Out-of-control government spending depresses small businesses in other ways beyond leaving them with less cash. Growing government entitlements and redistribution are seen as undermining personal initiative. The more we provide subsidies for housing, health, education, food, and entertainment, the more the individual seems to want more compensation for less work — and the more the employer feels he has been had, as he works while others do not.

Finally, business operates best under the assumption that the law is applied equally and that there are no insider cronies who are favored by government because of their contacts, cash, or politics. The problem with socialism as we see it practiced abroad is not just that it hates private business in general, but that it hates some private businesses far less than others. Crony capitalism is the statist habit of farming out government concessions to friends and fellow travelers who spout the same revolutionary slogans, or who promise bribes or jobs to their particular government overseers. We would have more readily believed Barack Obama’s Wall Street populism had he not been the largest recipient of Wall Street cash in presidential history, and Goldman Sachs’s largest political beneficiary.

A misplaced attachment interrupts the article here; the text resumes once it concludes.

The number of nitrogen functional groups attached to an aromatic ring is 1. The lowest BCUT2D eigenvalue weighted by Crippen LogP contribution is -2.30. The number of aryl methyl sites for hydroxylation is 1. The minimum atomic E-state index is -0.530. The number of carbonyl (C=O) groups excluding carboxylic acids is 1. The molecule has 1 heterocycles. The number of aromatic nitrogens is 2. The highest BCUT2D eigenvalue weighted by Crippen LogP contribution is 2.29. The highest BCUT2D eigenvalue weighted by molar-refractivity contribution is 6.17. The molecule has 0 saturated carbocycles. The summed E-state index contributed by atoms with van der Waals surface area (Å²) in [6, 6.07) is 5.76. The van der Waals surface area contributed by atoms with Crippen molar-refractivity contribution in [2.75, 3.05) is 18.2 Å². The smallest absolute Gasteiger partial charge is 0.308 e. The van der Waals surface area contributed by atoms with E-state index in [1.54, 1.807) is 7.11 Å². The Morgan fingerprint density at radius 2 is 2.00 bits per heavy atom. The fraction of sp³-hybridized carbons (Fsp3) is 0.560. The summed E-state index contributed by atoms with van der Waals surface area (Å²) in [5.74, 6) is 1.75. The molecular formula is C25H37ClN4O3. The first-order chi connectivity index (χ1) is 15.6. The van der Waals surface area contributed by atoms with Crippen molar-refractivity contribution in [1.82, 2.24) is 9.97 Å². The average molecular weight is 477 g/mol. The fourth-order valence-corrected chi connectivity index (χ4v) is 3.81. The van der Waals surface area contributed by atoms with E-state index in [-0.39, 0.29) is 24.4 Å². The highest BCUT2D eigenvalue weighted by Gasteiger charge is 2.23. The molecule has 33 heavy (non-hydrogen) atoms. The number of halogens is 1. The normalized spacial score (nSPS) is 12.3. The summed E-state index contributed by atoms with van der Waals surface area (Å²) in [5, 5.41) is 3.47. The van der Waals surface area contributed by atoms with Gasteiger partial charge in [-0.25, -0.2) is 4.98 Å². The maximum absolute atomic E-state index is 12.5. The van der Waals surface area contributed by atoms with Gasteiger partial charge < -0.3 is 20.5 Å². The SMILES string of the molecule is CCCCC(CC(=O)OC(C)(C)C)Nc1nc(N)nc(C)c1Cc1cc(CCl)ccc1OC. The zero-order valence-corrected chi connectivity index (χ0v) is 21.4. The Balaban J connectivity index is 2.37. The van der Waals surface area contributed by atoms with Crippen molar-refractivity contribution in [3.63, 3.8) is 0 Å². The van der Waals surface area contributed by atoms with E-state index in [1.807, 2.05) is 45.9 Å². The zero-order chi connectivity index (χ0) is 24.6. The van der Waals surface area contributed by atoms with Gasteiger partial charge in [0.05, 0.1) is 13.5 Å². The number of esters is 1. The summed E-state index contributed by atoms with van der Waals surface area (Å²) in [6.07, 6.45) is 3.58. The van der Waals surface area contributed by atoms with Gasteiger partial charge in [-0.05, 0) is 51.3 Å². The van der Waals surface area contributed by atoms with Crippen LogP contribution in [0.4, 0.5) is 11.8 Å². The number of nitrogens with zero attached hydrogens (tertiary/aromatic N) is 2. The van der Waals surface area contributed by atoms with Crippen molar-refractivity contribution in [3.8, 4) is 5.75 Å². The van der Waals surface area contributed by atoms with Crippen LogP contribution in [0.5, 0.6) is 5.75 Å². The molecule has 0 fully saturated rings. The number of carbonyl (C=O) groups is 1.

So when immigration law is unenforced; when an arbitrary $20-billion punitive payout is mandated from BP; when some creditors are deemed more important than others; when some states are sued for racism, but cases against racist individuals are dropped — then a general impression takes hold among business people that it is safer to lie low and avoid the gaze of government — lest a particular law be applied in punitive fashion.

Why is this recovery L-shaped? It is not just what Barack Obama has done, but far more what he most certainly would like to do in the future. When business people look at the confiscatory government in Venezuela, crony capitalism in Russia and China, democratic socialism in Greece, and sky-high taxes in most of the European Union, they do not see a connection between those policies and individual prosperity and freedom. So even the faintest hint that America is no longer exceptionally at odds with state-run systems, but may in fact wish to emulate them, simply stuns private enterprise into inaction.

That is mostly where we are now, as an unpopular president tries to convince the wary, time-out private sector that what he said so emphatically in the past is now not quite what he really meant to say.

Good luck with that.

©2010 Victor Davis Hanson